As campaign operatives fill the airwaves with a barrage of commercials that often make astounding claims, it can be tough for voters in Maine’s 2nd District congressional race to know what’s true and what’s not.

The Sun Journal is checking up on some of the advertising and mailers to help voters make sense of what they’re seeing in one of the most hotly contested political races in the country.

U.S. Rep. Bruce Poliquin, a two-term Republican, is fighting to keep his seat Nov. 6 as he faces three challengers: Democrat Jared Golden of Lewiston and independents Tiffany Bond of Portland and Will Hoar of Southwest Harbor.


Democrats, including Golden, have ripped into Poliquin for allegedly failing to protect the availability of health insurance for those with pre-existing conditions.

In a Democratic Congressional Campaign Committee advertisement, someone asks whether Poliquin would “take protections away for people with pre-existing conditions?” and then answers, “Yes.”

Poliquin calls it a lie. It’s actually partly true and partly false.

The reality is that Poliquin has always defended the need for coverage of pre-existing conditions, pointing out that his son has asthma, but he voted in 2017 for a health care plan that experts said would have made it difficult for many people with pre-existing conditions to pay for health care.


In a recent mailer, the Poliquin campaign called Golden a liar in part because the Democrat touts his support from state Sen. Tom Saviello as an indication that he’s willing to work across the aisle with Republicans.

The ad shows photographs of Golden and Saviello with the senator’s picture circled in red and tied to a comment below it that states, “This guy Golden claims is a bipartisan ‘Republican’ was actually an elected Democrat.”

The ad is as close to false as you can get and clearly deceptive. Saviello is a Republican from Wilton. He ran for Senate as a Republican and continues to be a member of the Senate GOP caucus.

When he first ran for the Maine House in 2002, Saviello was a Democrat. But in 2005, he switched his affiliation to independent. He said the Republicans recruited him to run on the GOP line for a Senate seat in 2009 and he’s remained a Republican ever since.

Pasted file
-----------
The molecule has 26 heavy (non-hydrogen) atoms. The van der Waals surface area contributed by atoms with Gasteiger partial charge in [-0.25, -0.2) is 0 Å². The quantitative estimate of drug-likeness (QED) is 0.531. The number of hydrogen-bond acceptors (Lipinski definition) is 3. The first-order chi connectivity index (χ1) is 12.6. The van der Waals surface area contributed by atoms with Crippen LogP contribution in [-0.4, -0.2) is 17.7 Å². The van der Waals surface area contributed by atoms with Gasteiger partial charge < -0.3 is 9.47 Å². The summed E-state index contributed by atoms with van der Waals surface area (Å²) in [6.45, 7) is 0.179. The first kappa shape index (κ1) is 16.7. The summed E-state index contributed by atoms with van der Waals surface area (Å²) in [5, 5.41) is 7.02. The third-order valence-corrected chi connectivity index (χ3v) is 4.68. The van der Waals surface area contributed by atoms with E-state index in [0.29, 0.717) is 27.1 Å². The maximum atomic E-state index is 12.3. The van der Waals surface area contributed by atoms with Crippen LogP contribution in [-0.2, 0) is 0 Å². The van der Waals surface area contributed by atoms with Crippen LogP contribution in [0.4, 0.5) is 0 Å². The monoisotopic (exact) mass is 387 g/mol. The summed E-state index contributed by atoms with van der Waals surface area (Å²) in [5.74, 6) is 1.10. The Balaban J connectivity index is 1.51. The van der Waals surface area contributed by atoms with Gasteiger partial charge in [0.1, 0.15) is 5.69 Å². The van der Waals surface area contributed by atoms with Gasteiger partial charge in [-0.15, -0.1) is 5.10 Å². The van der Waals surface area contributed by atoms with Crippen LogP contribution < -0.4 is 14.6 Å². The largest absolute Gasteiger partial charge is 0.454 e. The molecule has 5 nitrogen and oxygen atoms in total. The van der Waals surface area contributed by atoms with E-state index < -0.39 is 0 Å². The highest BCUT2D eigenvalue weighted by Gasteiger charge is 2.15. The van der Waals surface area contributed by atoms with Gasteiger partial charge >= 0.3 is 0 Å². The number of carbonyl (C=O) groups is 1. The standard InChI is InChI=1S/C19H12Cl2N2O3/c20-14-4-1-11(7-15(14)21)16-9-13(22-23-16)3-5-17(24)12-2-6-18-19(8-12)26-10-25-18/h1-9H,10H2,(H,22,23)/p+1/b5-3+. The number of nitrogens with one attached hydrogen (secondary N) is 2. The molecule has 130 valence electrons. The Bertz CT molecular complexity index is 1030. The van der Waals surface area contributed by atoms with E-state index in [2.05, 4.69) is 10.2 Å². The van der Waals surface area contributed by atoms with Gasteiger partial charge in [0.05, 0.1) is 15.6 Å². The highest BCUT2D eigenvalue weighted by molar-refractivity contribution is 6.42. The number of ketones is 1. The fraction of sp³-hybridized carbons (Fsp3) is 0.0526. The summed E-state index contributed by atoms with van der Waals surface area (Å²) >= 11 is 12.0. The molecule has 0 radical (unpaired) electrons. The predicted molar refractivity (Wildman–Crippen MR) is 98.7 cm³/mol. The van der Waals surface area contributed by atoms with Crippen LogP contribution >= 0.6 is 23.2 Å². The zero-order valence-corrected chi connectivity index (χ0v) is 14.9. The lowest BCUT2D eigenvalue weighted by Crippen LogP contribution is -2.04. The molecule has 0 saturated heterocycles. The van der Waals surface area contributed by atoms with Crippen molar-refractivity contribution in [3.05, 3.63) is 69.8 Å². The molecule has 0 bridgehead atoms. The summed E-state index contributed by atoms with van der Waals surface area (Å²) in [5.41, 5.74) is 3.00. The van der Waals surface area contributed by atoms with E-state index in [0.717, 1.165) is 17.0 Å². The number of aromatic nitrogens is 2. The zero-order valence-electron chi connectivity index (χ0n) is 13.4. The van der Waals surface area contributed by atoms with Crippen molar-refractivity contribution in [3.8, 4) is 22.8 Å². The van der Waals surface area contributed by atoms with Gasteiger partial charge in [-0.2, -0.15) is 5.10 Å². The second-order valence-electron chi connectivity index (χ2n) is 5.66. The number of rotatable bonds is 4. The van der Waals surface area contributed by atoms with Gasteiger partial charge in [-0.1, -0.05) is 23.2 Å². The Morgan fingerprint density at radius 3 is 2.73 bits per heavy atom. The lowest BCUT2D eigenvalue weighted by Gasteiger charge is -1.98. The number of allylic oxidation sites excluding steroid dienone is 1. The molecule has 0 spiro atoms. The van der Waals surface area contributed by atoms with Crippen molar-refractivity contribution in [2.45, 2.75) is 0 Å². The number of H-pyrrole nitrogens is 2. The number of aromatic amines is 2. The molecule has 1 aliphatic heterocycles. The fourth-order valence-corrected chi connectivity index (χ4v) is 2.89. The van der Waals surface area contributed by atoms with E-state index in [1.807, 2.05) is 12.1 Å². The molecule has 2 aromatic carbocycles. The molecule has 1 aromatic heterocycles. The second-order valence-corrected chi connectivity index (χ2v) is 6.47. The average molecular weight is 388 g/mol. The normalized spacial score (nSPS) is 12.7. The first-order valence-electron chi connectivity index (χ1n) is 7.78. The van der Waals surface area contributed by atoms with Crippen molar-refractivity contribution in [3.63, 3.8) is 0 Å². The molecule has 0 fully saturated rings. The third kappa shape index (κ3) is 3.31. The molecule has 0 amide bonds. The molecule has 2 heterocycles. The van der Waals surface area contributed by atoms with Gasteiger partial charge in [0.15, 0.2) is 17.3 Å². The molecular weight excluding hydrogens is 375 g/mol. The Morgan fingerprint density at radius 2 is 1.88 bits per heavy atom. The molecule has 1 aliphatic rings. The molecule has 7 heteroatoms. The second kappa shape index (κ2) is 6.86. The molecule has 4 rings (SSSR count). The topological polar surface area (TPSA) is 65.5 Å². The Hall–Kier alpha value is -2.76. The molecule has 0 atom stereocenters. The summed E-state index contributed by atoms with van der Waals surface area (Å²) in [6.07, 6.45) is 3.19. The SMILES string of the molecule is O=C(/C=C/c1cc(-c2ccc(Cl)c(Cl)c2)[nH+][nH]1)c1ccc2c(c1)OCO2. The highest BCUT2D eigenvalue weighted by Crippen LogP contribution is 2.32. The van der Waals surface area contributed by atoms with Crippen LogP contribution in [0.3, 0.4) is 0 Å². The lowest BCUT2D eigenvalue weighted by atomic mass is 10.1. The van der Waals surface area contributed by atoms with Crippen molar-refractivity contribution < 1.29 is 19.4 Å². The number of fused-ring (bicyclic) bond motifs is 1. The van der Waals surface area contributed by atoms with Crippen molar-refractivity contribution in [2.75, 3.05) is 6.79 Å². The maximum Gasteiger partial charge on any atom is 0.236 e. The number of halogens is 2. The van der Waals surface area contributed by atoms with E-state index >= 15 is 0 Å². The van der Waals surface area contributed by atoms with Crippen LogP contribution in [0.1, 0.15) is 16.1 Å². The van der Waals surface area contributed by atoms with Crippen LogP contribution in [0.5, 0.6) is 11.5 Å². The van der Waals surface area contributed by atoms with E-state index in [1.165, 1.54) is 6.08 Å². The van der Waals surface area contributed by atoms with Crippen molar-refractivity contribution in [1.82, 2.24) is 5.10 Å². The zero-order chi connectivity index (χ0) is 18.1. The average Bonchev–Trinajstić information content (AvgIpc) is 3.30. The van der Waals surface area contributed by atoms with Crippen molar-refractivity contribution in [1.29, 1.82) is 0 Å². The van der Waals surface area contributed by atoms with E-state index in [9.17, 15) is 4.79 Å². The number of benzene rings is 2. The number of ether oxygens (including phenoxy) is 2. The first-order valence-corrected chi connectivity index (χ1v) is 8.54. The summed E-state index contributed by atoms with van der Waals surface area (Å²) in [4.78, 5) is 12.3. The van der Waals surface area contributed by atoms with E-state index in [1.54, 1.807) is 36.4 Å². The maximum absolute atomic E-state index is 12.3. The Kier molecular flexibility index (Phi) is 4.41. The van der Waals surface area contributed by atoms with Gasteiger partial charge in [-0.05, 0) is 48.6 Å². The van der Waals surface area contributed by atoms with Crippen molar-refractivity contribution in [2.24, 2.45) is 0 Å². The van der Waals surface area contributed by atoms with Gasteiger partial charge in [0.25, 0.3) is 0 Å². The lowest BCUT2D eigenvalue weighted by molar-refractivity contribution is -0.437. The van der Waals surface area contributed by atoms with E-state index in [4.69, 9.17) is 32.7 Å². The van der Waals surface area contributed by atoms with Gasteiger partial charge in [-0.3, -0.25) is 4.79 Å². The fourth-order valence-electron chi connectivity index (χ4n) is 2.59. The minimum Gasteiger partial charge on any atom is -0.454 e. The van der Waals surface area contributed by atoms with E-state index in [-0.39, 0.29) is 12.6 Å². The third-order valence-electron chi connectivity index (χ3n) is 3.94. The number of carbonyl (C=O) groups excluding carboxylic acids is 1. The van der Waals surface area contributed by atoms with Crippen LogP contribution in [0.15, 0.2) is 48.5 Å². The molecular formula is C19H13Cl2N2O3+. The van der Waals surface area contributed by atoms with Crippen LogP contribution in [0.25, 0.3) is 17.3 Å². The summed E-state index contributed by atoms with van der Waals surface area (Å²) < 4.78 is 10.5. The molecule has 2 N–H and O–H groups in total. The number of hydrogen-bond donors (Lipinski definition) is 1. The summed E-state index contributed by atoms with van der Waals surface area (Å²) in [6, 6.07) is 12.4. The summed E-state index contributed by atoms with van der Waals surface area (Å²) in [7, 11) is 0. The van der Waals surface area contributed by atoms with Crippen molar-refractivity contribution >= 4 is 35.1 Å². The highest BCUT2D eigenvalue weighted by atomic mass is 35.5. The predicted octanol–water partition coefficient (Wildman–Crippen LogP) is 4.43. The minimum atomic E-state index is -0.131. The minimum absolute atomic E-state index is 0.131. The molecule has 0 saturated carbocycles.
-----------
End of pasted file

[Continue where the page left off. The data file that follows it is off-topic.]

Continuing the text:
The Maine Democratic Party has accused Poliquin of “voting to gut Social Security” and supporting increases in the minimum retirement age. That’s not true.

Its claim is based mostly on Poliquin’s 2017 vote in favor of a $1.9 trillion tax cut that has helped drive up the annual deficit in federal spending. 

Senate Majority Leader Mitch McConnell last month called that ballooning deficit “very disturbing,” but instead of citing the tax cut, he blamed spending programs like Medicare, Social Security and Medicaid for the problem, and suggested that is where cuts should be targeted.

There have been, however, no policy changes in those programs to explain the major run-up in the debt in the past two years. The bigger changes have been bipartisan agreements to remove spending caps on things like the military, and last year’s tax cut.

Poliquin never voted to gut Social Security and has never voted to hike the retirement age. The Democrats’ claim is false.


Echoing a claim by the Congressional Leadership Fund, which is a GOP super PAC, Poliquin said at a debate that “Jared thinks it’s a good idea to use welfare dollars to buy alcohol, tobacco, lottery tickets and to bail yourself out of jail.”

The notion that Golden “thinks it’s a good idea” is not true.

“I fully oppose any misuse of these funds,” the Democrat said.

Republicans point to a 2016 bill in Augusta to limit the use of welfare cash. It prohibited welfare recipients from using Temporary Assistance for Needy Families to buy tobacco, alcohol, lottery tickets, tattoos and other items.

State Sen. Nate Libby, D-Lewiston, said at the time that his measure “seeks to strike the right balance between preserving assistance when your neighbors or our families fall on hard times, and ensuring the safety net is transparent and accountable.”

Golden was one of 33 Maine House members to vote against it, saying the proposed law was unnecessary because federal rules already banned the use of the welfare cash for such things.

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Detail from a mailer from U.S. Rep Bruce Poliquin’s congressional campaign that called his Democratic challenger Jared Golden a liar. This is one of the examples it cited.